Boston Bombing Suspect Dzhokhar Tsarnaev Indicted
Accused Boston Marathon bombing suspect Dzhokhar Tsarnaev has been hit with a 30 count Federal Indictment that makes clear the U.S. Attorney’s theory about what motivated Tsarnaev and his brother to set off their bombs at the Marathon’s Finish Line on April 15th:
Boston Marathon bombings suspect Dzhokhar A. Tsarnaev faces a 30-count indictment by a federal grand jury that charges him with using weapons of mass destruction and killing four people.
The indictment alleges that Tsarnaev, who had been inspired by Al Qaeda publications, left a confession in the boat where he was captured in a Watertown back yard, saying, “I don’t like killing innocent people” but it was justified because of US government actions abroad.
“The U.S. Government is killing our innocent civilians. …. I can’t stand to see such evil go unpunished. … We Muslims are one body, you hurt one, you hurt us all,” Tsarnaev allegedly wrote. “Stop killing our innocent people, we will stop.”
Seventeen of the charges carry the possibility of the death penalty. The others carry the possibility of as much as life in prison, prosecutors said in a statement.
The indictment alleges that sometime before the bombings, Dzhokhar Tsarnaev, 19, downloaded several different pieces of extremist Islamic propaganda from the Internet, including one that directed Muslims not to give their allegiances to governments that invade Muslim lands and another by Anwar al-Awlaki. Al-Awlaki is the American citizen who became a senior operative in Al Qaeda’s branch in Yemen and was killed in a 2011 drone strike.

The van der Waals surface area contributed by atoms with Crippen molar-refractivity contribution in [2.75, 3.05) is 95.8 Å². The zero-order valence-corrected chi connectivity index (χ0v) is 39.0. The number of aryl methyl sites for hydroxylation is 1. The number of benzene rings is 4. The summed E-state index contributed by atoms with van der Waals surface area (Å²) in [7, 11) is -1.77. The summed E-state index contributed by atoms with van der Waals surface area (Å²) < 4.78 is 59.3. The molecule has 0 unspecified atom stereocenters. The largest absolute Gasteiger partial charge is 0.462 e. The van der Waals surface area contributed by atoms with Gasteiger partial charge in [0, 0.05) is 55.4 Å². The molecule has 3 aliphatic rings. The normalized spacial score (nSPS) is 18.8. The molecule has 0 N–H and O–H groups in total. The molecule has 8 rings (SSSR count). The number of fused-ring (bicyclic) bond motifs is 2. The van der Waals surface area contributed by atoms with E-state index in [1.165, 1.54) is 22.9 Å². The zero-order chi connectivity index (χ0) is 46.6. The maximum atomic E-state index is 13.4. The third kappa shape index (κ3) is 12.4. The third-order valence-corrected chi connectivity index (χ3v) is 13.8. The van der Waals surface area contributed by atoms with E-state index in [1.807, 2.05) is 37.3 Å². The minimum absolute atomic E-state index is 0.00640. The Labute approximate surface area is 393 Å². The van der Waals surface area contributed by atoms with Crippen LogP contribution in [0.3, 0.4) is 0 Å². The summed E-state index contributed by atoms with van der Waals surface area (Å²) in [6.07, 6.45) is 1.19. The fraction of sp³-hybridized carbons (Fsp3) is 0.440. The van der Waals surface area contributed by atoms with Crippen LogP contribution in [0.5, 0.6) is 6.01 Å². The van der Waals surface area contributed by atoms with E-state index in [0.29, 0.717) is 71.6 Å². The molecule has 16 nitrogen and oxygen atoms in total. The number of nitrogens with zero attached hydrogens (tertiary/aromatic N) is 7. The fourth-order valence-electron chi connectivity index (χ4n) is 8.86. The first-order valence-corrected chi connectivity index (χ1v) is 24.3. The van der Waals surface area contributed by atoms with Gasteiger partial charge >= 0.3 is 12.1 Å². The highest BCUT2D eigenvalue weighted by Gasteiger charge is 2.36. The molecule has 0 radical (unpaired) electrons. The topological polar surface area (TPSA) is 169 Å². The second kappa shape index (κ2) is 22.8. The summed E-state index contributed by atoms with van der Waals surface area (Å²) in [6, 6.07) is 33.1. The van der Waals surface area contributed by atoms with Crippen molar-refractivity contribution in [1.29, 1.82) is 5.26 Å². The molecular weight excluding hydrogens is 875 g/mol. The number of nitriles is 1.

At an afternoon press conference, US Attorney Carmen J. Ortiz today summarized the charges against Tsarnaev, and then added that she has met with relatives of those slain and those who were wounded during the terror attack.
“Their strength is extraordinary and we will do everything that we can to pursue justice not only on their behalf, but on the behalf of all us,” Ortiz said.
Also attending the press conference were officials from the Middlesex and Suffolk district attorney’s office, and the leaders of the Boston and Massachusetts State Police and the Boston office of the FBI.
The charges include: use of a weapon of mass destruction resulting in death; bombing of a place of public use resulting in death, malicious destruction of property resulting in death, and conspiring to do those crimes. The charges also include use of a firearm during and in relation to a violent crime and carjacking resulting in serious injury, federal prosecutors said in a statement.
Tsarnaev learned how to make the pressure cooker bombs used in the bombings from Volume 1 of a magazine called “Inspire,” the indictment alleged.
He also downloaded a book called, “Jihad and the Effects on Intention Upon It.” The indictment said the book “glorifies martyrdom in the service of violent Jihad.”
The indictment alleges that Tamerlan Tsarnaev, 26, purchased 48 mortars from Phanton Fireworks in Seabrook, N.H., containing approximately eight pounds of explosive powder. The two brothers allegedly went to Manchester, N.H., on March 20 where they rented two 9mm handguns and fired off some 200 rounds at the range.
Tsarnaev also faces indictments from two state court jurisdictions for crimes committed there, but it’s likely that the Federal charges will take priority in terms of which charges get tried first. If Tsarnaev is convicted, it’s also likely that the state jurisdictions will withhold acting until his Federal appeals are exhausted, and indeed may not be acted upon at all if he is sentenced to die. In any case, depending on how the pre-trial proceedings go, it’s entirely possible that this case could be going to trial within a year or less. The alternative, of course, is that Tsarnaev ends up pleading out to avoid the death penalty, but those negotiations are likely to take a considerable amount of time assuming they take place at all.
Here’s the indictment itself: